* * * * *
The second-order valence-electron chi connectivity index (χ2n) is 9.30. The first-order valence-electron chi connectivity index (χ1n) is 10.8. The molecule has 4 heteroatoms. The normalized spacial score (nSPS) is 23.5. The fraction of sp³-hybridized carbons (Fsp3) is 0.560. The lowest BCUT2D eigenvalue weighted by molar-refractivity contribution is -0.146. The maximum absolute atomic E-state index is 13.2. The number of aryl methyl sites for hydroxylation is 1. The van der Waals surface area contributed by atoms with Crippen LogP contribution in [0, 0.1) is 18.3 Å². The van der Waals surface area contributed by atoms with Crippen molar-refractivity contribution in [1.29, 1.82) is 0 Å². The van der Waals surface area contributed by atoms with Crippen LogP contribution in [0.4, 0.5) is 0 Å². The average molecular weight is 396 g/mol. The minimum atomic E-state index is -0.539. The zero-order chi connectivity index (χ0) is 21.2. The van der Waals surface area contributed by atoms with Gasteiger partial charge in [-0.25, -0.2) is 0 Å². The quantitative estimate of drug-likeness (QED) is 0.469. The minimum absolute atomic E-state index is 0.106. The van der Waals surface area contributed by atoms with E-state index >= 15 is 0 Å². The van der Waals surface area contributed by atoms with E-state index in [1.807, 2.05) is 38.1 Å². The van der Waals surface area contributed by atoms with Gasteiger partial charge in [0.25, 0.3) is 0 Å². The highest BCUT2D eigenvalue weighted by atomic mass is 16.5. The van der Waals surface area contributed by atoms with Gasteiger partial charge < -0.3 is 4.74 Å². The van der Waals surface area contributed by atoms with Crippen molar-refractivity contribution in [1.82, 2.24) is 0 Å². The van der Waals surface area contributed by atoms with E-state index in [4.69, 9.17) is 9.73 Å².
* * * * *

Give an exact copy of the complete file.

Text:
The second-order valence-electron chi connectivity index (χ2n) is 9.30. The first-order valence-electron chi connectivity index (χ1n) is 10.8. The molecule has 4 heteroatoms. The normalized spacial score (nSPS) is 23.5. The fraction of sp³-hybridized carbons (Fsp3) is 0.560. The lowest BCUT2D eigenvalue weighted by molar-refractivity contribution is -0.146. The maximum absolute atomic E-state index is 13.2. The number of aryl methyl sites for hydroxylation is 1. The van der Waals surface area contributed by atoms with Crippen LogP contribution in [0, 0.1) is 18.3 Å². The van der Waals surface area contributed by atoms with Crippen molar-refractivity contribution in [1.29, 1.82) is 0 Å². The van der Waals surface area contributed by atoms with Crippen LogP contribution in [0.4, 0.5) is 0 Å². The average molecular weight is 396 g/mol. The minimum atomic E-state index is -0.539. The zero-order chi connectivity index (χ0) is 21.2. The van der Waals surface area contributed by atoms with Gasteiger partial charge in [-0.25, -0.2) is 0 Å². The quantitative estimate of drug-likeness (QED) is 0.469. The minimum absolute atomic E-state index is 0.106. The van der Waals surface area contributed by atoms with E-state index >= 15 is 0 Å². The van der Waals surface area contributed by atoms with E-state index in [1.807, 2.05) is 38.1 Å². The van der Waals surface area contributed by atoms with Gasteiger partial charge in [0.25, 0.3) is 0 Å². The highest BCUT2D eigenvalue weighted by atomic mass is 16.5. The van der Waals surface area contributed by atoms with Gasteiger partial charge < -0.3 is 4.74 Å². The van der Waals surface area contributed by atoms with Crippen molar-refractivity contribution in [1.82, 2.24) is 0 Å². The van der Waals surface area contributed by atoms with E-state index in [4.69, 9.17) is 9.73 Å².